Montjuïc Cable Car

26
Sep

2016

System Dossier: Telefèric de Montjuïc (Montjuïc Cable Car)

Telefèric de Montjuïc cars in Barcelona, Spain

The Catalonian capital of Barcelona, Spain is one of the major cultural and economic hubs in Europe. The bustling metropolis is replete with historical sights and landmarks keeping tourists busy for days.

One of the most famous locations belongs to the Montjuïc – a wide, shallow hill providing a panoramic vista of the city and the sea.

The top of the hill is the home to Castle Montjuïc – a fortress that dates back the 17th century. Montjuïc is also the site to the Palau Nationale, built for the 1929 Expo as well as the host of several venues for 1992 Olympic Games.


P1110098 Barcelone et le Telefèric de Montjuïc

The Telefèric de Montjuïc is a publically funded, cable propelled transit system that links the city to the top of the Montjuïc by climbing 84.5 meters on a 750-meter run lasting for approximately 8 minutes. The system is operated by Transport Metropolitans de Barcelona (TMB), however, a separate fare must be purchased as the system is not integrated within the Autoritat del Transport Metropolia (ATM).

The cable car was built in 1970 but was upgraded in 2007 to increase capacity. The Leitner built MDG (monocable detachable gondola) system has three stations. Starting at the Parc de Montjuïc, the gondola glides over the Jardins de Mossen Cinto Veraguer up to the Mirador.

At Mirador station – which interestingly means sea-view – the gondola makes a 90-degree turn. The gondola then further ascends another several hundred meters until it reaches Montjuïc Castle at the top of the hill.

 

Length (km) 0.752
Stations 3
Year Opened 2007 (refurbished)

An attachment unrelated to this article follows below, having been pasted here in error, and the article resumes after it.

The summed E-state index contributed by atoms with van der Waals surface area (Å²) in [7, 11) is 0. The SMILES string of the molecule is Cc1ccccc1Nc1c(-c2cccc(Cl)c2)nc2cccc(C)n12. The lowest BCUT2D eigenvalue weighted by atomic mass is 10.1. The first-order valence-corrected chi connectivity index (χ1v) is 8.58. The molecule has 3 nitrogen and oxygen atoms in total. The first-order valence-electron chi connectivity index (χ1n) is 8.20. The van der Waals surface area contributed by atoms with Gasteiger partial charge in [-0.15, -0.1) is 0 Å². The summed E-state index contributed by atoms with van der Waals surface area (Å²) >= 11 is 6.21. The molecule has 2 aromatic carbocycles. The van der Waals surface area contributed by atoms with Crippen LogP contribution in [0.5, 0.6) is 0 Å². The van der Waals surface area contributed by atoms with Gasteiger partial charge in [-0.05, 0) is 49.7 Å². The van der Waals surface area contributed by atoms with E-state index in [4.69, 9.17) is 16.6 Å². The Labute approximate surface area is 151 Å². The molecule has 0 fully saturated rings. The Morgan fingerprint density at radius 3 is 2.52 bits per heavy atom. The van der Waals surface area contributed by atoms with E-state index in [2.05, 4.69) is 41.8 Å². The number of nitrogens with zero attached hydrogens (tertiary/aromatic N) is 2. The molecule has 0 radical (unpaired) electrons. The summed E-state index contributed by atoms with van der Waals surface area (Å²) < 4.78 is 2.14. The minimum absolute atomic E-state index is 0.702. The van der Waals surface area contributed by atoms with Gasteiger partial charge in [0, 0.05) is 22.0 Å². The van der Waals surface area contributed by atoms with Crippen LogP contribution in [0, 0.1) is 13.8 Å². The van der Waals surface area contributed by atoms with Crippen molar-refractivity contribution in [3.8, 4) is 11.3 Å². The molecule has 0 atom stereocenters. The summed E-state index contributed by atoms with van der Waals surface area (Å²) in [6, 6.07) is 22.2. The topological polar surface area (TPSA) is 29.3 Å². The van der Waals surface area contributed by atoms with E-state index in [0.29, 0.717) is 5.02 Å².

Line Capacity 1,495
Fare €8
Ridership (annual) 1.3 million
Maximum speed (m/s) 5









Photo Essay:



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Montjuïc Cable Car / System Dossier
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04
Feb

2014

Barcelona’s Montjuïc Cable Car, Part 1

Last fall I had an opportunity to tour and document Barcelona’s Montjuïc Cable Car and Funicular. This is the first of two parts documenting the Cable Car system. For the second part, click here. Click here for a discussion of the Funicular

Approaching Barcelona’s Montjuïc Cable Car from the adjacent Funicular station one could be forgiven for not even noticing that a cable car system existed on this mountaintop park.

Montjuic Funicular

The Barcelona Funicular to the right and the main Cable Car station to the left. Image by Steven Dale.

Unlike other cable car systems that insist on proclaiming themselves through extravagant towers and stations, the Montjuïc Cable Car is happy to be plain. The towers are simple, the stations are slim and nothing ever really calls attention to itself—and that’s a good thing.

It’s easy to want customized everything and I’m a strong advocate against simply porting a ski lift into an urban setting, but sometimes there is beauty in a humble system’s utilitarianism. Such is the case on Montjuïc.

Built primarily as a way to afford tourists—both local and foreign—a picturesque means of accessing the Montjuïc Castle, the MDG system by Leitner is a fascinating study of a system that straddles two worlds.